If this works, the basic approach would be to power off 2 desktops, turn on the jetpack, and let Windows do it's thing. Then, power off the jetpack, power on the other 2 desktops, and let them update from the 1st desktop via network. Will this work?

    Other questions:
    Is disabling Windows Update Service a reliably effective method of preventing PC's from auto-updating if they are online?

    When internet (jetpack) is turned off, is there a way to force un-updated PC's to commence updating overnight via network connection to an updated PC?

    Is "Homegroup" required for the Win10 "updates from other network PC's" to function properly?
    Note: I was able to easily establish network communication between the fresh 10 desktops by using the old-style workgroup setting, but i haven't yet had any success with the homegroup function. It just doesn't seem to work. Maybe it will work better after updates, but i need to achieve those updates via personal home network to avoid using half my monthly data plan in one night just updated my desktops. Hope that makes sense. Is simple networking an adequate comms connection for sharing updates, or is homegroup also required?

    Bonus question: thumbs.db.
    I have read that gpedit can be used to disable the thumbs.db file creation. I have also read how regedit could disable thumbs.db in Win7 and Win 8. Unfortunately, that register key is gone in Win 10 Home. Does anyone know how to disable the thumbs process for image folders in Win10?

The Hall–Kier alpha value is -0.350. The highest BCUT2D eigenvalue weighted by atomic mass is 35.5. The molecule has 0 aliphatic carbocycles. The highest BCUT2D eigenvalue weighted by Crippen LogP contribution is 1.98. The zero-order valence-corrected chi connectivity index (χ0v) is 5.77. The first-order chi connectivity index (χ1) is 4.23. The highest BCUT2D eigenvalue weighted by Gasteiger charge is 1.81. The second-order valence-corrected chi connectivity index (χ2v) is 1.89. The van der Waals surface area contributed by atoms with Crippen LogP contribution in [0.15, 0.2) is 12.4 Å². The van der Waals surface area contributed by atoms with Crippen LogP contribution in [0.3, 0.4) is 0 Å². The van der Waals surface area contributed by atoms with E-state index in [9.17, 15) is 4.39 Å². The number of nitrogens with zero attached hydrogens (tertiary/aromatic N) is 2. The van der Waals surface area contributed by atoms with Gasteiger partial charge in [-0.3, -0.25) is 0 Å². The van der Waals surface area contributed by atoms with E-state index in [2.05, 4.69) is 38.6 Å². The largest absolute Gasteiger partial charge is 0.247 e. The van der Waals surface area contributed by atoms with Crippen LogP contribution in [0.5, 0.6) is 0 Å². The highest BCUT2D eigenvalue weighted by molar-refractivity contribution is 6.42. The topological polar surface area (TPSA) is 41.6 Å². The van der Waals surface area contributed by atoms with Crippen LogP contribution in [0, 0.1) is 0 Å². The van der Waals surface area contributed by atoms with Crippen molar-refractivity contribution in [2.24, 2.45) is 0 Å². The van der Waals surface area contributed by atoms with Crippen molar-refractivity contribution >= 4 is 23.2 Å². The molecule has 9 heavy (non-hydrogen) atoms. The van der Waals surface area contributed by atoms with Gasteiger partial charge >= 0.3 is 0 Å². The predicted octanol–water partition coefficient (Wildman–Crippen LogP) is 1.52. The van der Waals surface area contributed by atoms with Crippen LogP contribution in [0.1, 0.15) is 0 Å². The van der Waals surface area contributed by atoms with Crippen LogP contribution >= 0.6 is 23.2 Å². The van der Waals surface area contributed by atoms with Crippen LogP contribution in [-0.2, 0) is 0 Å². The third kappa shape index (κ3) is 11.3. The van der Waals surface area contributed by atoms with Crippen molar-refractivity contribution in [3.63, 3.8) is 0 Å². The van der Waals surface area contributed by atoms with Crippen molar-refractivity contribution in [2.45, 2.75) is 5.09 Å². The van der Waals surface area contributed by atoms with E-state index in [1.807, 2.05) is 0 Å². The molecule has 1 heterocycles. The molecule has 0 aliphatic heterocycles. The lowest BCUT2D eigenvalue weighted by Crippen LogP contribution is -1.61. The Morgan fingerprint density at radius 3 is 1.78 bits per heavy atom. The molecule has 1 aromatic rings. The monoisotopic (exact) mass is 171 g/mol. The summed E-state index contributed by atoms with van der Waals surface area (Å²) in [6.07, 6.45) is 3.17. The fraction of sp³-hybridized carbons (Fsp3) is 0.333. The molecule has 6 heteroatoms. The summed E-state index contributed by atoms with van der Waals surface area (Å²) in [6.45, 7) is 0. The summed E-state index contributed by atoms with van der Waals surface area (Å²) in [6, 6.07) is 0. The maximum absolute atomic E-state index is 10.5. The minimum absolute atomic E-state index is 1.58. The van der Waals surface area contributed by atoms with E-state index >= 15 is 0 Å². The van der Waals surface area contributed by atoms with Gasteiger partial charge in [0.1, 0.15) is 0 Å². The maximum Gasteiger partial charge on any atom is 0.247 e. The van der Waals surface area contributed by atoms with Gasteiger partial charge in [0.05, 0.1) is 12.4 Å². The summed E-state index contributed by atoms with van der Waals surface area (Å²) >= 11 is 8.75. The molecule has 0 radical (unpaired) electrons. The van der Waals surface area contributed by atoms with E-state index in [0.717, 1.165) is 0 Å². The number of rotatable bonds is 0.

Why do i want to turn it off? Because my wife and kids use digital cameras and phones. As is common in the digital age, they take millions of photos. We all want a nice family archive of good photos, but everyone knows that when you dump photos to your home network for sorting and archiving, only 15% of the photos are worth keeping. So what we do is we dump cameras and phones to "raw" image folders, then we sort out the keepers and delete the rest, then we transfer the keepers to cleaned folders in the permanent archive. Thumbs.db files frustrate this process of simple file management by constantly nagging the user about whether they are sure they want to move, copy, or delete a thumbs.db file file because it is a "system" file. I hate it. I want to turn it off. I don't want to use "View/Options/Always show icons, never thumbnails" because thumbnails are actually very useful. What i want to do is disable the windows function that makes a quickie thumbnail file (thumbs.db) of all images in a folder and stores it in each folder so that the thumbs can be generated 0.004 seconds faster every time the folder is opened. i don't need to save that .004 seconds, and i don't need the thumbs.db file that allows me to save that .004 seconds. Anyone know how to make it stop in Win 10 Home?

    Thanks!
      My System SpecsSystem Spec